Artists by nature are puzzle makers. In their work they ask us to piece together elements to reveal patterns and meanings, stirring our imaginations, promising catharsis.

Elgar’s obsession with creating and sustaining mysteries would find its most famous form in his Enigma Variations, which debuted in 1899. The 32-minute masterpiece, scored for orchestra with organ, was a series of musical sketches, employing cryptograms, of his friends, including his friend’s bulldog and Dora. “Well, how do you like that—hey?” he said to Dora when he’d finished playing the variation about her. She felt a “whirl of pleasure, pride, and almost shame that he should have written anything so lovely about me,” she wrote in her 1937 book, Edward Elgar: Memories of a Variation. She added that she had no idea what the music “meant,” although it later occurred to her she had been a victim of Elgar’s “impish humor,” because in the music he caught her tendency to stammer when nervous.

The Dorabella Cipher entered the annals of cryptography almost as an afterthought, when Dora published a copy of it in an appendix to Edward Elgar: Memories of a Variation, remarking, “I have never had the slightest idea what message it conveys.”

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In fact, it is a classic, coded message. It is—or appears to be—based on a substitution system, in which each glyph represents one or more letters, using a known, if obscure alphabet. From the start, cryptographers faced two fundamental obstacles to breaking it. One is that the cypher defies frequency analysis. In any language, certain letters are used more often than others, and that particular distribution enables cipher analysis. But with Dorabella there aren’t enough characters to analyze.

Then there’s the historical mystery, reconciling the sophistication of the riddle with the relationship between sender with receiver. Elgar had known Dora for 20 months and had sent her two other notes in that time. There’s no indication he sent her any other ciphers, either before or after July 1897. Moreover, Elgar made no attempt to conceal the cipher, giving it to his wife to deliver. Why would he send such a riddle to someone he knew only casually and who seemed to have little interest in solving puzzles? What was there to hide from Dora?

The first “solution” of consequence was offered in 1970 by Eric Sams, a wunderkind who went to Cambridge at 16, worked in British intelligence during World War II and went on to become both a notable Shakespeare scholar and a musicologist. Interestingly, he wrote a good deal about the way such composers as Schumann and Brahms embedded codes in their music. He died in 2004.

Sams proposed a solution to the Dorabella Cipher based on the alphabet, Greek characters, and phonetic spellings. (He claimed Elgar had gotten his glyphs from a cypher manual written in 1809.) Sams devised a key to link Elgar’s symbols—based on their frequency in the series, their shape and angle—to vowels and consonants. With his key in hand, he proposed that the cipher read:

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A, B (alpha, beta, i.e., Greek letters or alphabet)

In a footnote, Sams wrote that the “train of thought” represented in his solution—“chaos, cloak, obscures, letters, alphabet, dark, sigh, absence”—along with a reference to Dora’s name for him, “E.E.,” made his rendering “authentically Elgarian.”

Sams’ decryption remained well regarded, if not regarded as correct, among Dorabella Cipher sleuths for decades. The best of the Dorabella Cipher devotees were drawn together in 2007, when the Elgar Society sponsored a competition to decode the famous note. It promised 1,500 British pounds to the winner. Kevin Jones, Emeritus Professor of Music at Kingston University in London, who chaired the judging panel, explained the solution had to be methodically sound and also “glaringly obvious.”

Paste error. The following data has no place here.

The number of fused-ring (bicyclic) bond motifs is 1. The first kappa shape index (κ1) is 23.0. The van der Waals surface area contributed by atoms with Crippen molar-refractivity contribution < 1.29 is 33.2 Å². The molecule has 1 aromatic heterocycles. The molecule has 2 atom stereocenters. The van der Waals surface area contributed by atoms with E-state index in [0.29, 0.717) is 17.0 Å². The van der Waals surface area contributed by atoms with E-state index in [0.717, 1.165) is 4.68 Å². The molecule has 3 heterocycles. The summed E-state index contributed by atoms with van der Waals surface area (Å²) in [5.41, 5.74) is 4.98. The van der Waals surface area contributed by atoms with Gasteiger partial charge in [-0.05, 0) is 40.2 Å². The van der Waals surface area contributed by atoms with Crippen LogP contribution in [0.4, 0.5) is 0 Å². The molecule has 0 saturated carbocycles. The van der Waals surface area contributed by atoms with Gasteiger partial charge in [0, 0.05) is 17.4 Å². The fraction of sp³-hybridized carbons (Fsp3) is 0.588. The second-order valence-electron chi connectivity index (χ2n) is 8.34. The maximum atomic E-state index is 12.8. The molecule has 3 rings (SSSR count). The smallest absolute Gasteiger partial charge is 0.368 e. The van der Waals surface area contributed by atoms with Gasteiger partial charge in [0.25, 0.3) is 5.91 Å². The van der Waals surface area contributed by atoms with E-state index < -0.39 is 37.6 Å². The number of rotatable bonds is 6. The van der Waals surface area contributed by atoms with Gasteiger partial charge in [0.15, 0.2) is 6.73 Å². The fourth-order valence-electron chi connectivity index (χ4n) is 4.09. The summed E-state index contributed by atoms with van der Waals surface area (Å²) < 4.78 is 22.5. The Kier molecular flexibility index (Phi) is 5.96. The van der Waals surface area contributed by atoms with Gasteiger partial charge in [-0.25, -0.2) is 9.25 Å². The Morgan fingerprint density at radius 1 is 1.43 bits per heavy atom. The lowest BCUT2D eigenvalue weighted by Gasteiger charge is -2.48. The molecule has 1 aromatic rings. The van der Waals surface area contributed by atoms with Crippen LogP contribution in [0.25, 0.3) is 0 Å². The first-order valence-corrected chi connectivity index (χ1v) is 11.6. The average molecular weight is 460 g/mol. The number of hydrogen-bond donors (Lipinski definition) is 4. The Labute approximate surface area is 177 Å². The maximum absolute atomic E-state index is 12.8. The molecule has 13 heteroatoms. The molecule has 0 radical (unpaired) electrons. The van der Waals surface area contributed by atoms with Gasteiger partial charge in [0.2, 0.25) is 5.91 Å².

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There were seven serious attempts, which followed either one of two tacks. One was a conventional decryption strategy, using substitution, and a list of arbitrary characters, which could then be translated into a plaintext message roughly matching an Elgar reference. The other approach was to construct a reasonable decryption and then “work backward” to legitimize the process, using, as Jones puts it, “any number of special cases, of conjectured errors on Elgar’s part, or impossible complex procedures: combinations of shuffling, displacement, or changing keywords.”

One solution that Jones found compelling was by Tim S. Roberts, an adjunct senior lecturer at Central Queensland University in Australia, and an inveterate puzzle solver. “I have an attested IQ of over 170,” he told Nautilus in an email. “But, unfortunately, I am fairly useless at almost everything except puzzles.”

Roberts approached Dorabella pragmatically. He assumed that the message was of little significance; that it was in English; and, considering Elgar’s tendency to write music quickly, might well have errors. He also assumed that given Dora’s lack of knowledge about ciphers the message was relatively straightforward. From that he adopted a substitution approach, but with one difference from a traditional strategy, in which there’s a one-to-one correspondence between glyphs and letters in the alphabet. Roberts decided that two glyphs could represent the same letter, which he points out was the same technique used to decipher Mayan symbols.

Eventually, he found a key, which he deciphered by finding the name “Penny” within one set of the symbols in the cipher. His key was, “Lady Penny, writing in code is such busy work.”1

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He applied that to his alphabet table and came up with this plaintext:

P.S. Now droop beige weeds set in it—pure idiocy—one entire bed! Luigi Ccibunud lovingly tuned Liuto studio two.

As part of his entry, Roberts wrote that the solution “is simply two thoughts put together… The first refers to gardening, which is mentioned briefly in Dora’s diary entry from a few days before; the second refers to a musical composition by one of Elgar’s greatest influences at this time (Luigi Cherubini). Perhaps Elgar’s three greatest interests at this time were, in order, music, puzzles, and gardening—it is wonderfully exciting that this particular little note is highly relevant to all three!”